Columnist Fran Wood, in today's Newark Star-Ledger, gives voice to what we're all thinking: with nearly a year before we elect a new president, most voters are already weary of the campaign. And perhaps the candidates, in their own ways, feel the same way.
Fran goes on to note that Rudy Giuliani's recent run to the hospital was just the result of his body saying "enough already." Hey, I know what it's like to go full tilt for days or weeks, only to wake up one day with a crushing headache that won't let me leave my bed. It's the body's way of saying, "hey, bonehead, slow down!" Fran opines that maybe sleep deprivation isn't the best thing to encourage in the future leader of the free world, whoever he or she may ultimately be.
So, we're weary of them, they're probably weary of the campaign but won't admit it. Why don't we all take a vacation?
Hey: it could work. After, say, ten days of campaigning, all of the candidates could call a two-day cease fire. Nobody makes personal appearances. Nobody does media interviews or issues announcements. Nobody takes cheap shots at anyone else. The media caravan reports on something else for two days, like the celebri-trash of the moment. The news shows won't have any problem filling the airtime. As one of the news directors at the Rutgers student radio station used to say, if you can't find any news, go make some up.
Everyone comes back relaxed -- tan, rested and ready for the next phase. Ultimately, the time off might give everyone the chance to think a bit more about what's being said and what we all really believe in. At the very least, we'll get some relief from the constant, incessant buzz.
Friday, December 28, 2007
"Courage is more exhilarating than fear, and in the long run it is easier. We do not have to become heroes overnight."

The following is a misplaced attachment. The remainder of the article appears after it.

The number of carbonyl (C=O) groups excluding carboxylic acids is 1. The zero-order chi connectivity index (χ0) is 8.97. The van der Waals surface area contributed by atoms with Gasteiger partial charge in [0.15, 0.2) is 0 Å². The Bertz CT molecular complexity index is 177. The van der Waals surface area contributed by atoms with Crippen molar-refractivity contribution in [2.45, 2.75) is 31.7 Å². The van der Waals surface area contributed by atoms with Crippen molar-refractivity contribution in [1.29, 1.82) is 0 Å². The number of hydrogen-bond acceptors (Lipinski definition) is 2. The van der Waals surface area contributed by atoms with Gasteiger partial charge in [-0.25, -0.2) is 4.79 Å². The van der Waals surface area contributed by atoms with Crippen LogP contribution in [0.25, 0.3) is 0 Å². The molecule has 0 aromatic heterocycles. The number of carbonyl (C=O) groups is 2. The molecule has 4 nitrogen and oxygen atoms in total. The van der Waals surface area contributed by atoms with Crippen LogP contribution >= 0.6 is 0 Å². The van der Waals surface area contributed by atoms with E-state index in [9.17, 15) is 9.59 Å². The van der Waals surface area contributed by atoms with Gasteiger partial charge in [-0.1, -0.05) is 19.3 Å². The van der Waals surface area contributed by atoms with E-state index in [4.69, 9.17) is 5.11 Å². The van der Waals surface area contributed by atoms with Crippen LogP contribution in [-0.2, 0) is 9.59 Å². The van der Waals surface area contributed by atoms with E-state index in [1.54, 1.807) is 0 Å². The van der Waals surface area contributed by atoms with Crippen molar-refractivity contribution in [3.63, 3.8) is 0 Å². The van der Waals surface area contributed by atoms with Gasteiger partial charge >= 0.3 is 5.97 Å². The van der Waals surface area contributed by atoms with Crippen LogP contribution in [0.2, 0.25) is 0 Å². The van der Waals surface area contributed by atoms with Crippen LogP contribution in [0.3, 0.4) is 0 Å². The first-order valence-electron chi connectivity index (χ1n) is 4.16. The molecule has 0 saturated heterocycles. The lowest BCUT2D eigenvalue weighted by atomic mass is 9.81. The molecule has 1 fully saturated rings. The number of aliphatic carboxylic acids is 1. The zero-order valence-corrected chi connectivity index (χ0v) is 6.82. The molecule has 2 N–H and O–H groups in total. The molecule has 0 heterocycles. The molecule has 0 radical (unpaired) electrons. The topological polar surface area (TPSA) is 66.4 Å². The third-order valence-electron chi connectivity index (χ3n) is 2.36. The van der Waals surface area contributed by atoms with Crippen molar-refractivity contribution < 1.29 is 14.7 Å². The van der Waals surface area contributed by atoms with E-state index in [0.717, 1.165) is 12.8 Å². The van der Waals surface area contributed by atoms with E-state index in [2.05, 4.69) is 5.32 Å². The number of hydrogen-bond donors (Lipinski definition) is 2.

Seen at the FDR Presidential Library in Hyde Park, NY. A bit ironic, don't you think?
Are you playing square, W?
Monday, December 24, 2007
Saturday, December 22, 2007
Dark, cloudy day today -- one of those days when you sense it could start raining any minute. What better time to go down the shore?
Choices were Avalon, Shellpile, Sandy Hook and Asbury Park. So I took AP, wondering how far the resurrection of the Casino had progressed since my last visit in September. Oh, and I was wondering if the Metropolitan Hotel had met the wrecking ball yet.
The Metropolitan is one of those old high-class seaside hotels, 180 sleeping rooms, a nice restaurant, lounge with entertainment, the whole nine yards. Like much of the rest of historic Asbury Park, it's fallen into hard times, having its share of failed renovation attempts, blocked by corrupt, bribe-seeking local politicians.
My exploring buddy and I had had loose plans to check out the exterior a few weeks ago, when I'd read about the impending demolition, but the trip never came to be. I honestly expected the place to be reduced to rubble, so I was a bit surprised to see it still standing.
Given that the ominous weather and general desolation of the place made me a bit nervous, I just took a few shots from the car. Check out this site for much better photos than I was able to get.
Despite everything, the boardwalk was a bit creepy, too, and the wind off the ocean was cutting, so I didn't stay too long. Looks as if they're still doing work inside the carousel house, but nothing is going on within the rest of the Casino property. Weirdly enough, the pedestrian walkway is still open; in fact, lamps have been installed to up-light some of the architectural detail of the interior plaster.
Only a few people were on the boardwalk, and all but one of the storefronts were shuttered. A newish restaurant next to the Casino has limited hours over the winter but is still open for the hearty folk who walk or run the boards for exercise. Business wasn't very good today.
After strolling the boardwalk and taking pictures for about ten minutes or so, I decided enough was plenty and went back to my car.